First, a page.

By Anna Jauhola
In the early 20th century, Frederick McKinley Jones was busy making life better for the people of Kittson County. He was busy not only fixing machinery, motor vehicles and other items, he was inventing a portable X-ray machine, the ability to project a movie with sound, creating a powerful radio transmitter and so much more.
Not only his genius but his kind nature gained him many friends in the Hallock area. His inventive mind led him to Minneapolis where he directly impacted how perishable items are shipped long distance.
Now, in the early 21st century, Jones would be proud to see how his portable refrigeration unit is set to transport the vaccine against COVID-19.
During World War II, Jones’s portable refrigeration unit helped get medicine, blood and plasma to troops overseas, as well as food and other items, according to “I’ve Got An Idea!” a biography of Jones written by Hallock authors Gloria Swanson and Margaret Ott.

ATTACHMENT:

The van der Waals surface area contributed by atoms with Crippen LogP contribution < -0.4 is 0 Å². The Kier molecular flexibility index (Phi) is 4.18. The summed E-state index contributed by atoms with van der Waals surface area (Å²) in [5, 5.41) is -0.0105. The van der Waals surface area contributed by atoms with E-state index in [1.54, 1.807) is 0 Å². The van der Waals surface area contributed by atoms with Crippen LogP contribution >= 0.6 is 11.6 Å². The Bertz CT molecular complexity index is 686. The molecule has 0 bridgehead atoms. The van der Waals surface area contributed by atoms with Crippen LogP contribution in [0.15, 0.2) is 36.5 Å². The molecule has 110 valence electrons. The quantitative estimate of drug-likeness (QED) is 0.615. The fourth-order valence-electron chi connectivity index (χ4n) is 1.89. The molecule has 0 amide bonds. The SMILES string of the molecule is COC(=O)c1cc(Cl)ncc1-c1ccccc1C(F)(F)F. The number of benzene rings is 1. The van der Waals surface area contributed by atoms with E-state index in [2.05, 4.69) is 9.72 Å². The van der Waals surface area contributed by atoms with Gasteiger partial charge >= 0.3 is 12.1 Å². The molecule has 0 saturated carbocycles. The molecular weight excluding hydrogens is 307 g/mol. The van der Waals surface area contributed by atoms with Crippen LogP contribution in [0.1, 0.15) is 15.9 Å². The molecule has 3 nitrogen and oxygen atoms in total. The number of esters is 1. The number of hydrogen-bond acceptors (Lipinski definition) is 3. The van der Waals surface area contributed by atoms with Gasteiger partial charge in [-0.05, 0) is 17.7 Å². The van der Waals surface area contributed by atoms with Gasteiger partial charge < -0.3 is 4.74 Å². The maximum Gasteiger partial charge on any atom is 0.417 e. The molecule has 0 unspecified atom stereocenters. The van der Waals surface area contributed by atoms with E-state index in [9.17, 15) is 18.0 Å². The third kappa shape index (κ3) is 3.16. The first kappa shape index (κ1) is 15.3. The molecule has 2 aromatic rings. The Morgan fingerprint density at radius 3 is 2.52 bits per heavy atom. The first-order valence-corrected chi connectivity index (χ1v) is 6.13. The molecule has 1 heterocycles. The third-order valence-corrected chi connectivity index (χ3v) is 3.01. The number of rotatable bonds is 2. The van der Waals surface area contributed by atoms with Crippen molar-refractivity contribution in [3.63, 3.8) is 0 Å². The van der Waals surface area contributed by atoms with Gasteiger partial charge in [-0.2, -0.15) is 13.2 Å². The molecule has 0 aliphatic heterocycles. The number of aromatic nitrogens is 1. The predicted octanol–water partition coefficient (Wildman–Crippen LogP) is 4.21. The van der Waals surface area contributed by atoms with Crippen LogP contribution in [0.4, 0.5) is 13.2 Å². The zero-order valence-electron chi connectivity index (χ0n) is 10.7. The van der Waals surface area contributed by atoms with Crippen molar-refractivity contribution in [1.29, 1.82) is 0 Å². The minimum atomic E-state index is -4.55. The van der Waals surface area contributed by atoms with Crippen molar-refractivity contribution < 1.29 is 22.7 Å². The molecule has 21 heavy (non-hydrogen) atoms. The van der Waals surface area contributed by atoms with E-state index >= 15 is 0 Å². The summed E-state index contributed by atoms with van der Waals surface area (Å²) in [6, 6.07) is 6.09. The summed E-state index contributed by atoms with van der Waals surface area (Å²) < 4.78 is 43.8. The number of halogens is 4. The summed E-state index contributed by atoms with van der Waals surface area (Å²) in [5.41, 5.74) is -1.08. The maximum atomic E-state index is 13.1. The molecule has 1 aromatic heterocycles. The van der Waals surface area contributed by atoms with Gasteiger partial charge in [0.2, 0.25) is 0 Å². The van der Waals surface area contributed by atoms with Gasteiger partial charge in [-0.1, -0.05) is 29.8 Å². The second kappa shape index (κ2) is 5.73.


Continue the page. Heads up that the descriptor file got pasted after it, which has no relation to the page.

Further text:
In October, the company Thermo King – a subsidiary of Trane Technologies – began working with Envirotainer to adapt an already-proven product to be able to ship the vaccine, according to Thermo King’s website. Thermo King was originally founded as U.S. Thermo Control Company by Joseph Numero, the man who hired Jones first to develop technology for the movie theater industry.
The containers that will hold the vaccines were originally built to ship frozen seafood products, which required extremely low temperatures.
They are equipped with Thermo King technology originally invented by Jones and will sustain temperatures to 70 degrees below zero. Pfizer’s vaccine, which was approved for use in the U.S. last week, must be kept at this temperature while in storage. Once out of that temperature, the vaccine must be used within five days.
In the coming weeks, it will be another proud day for Hallock and Jones. When the healthcare facilities in Kittson County receive their first and succeeding shipments of vaccines, they’ll be delivered by an invention made possible by a creative genius who fondly called Hallock his hometown.
By Anna Jauhola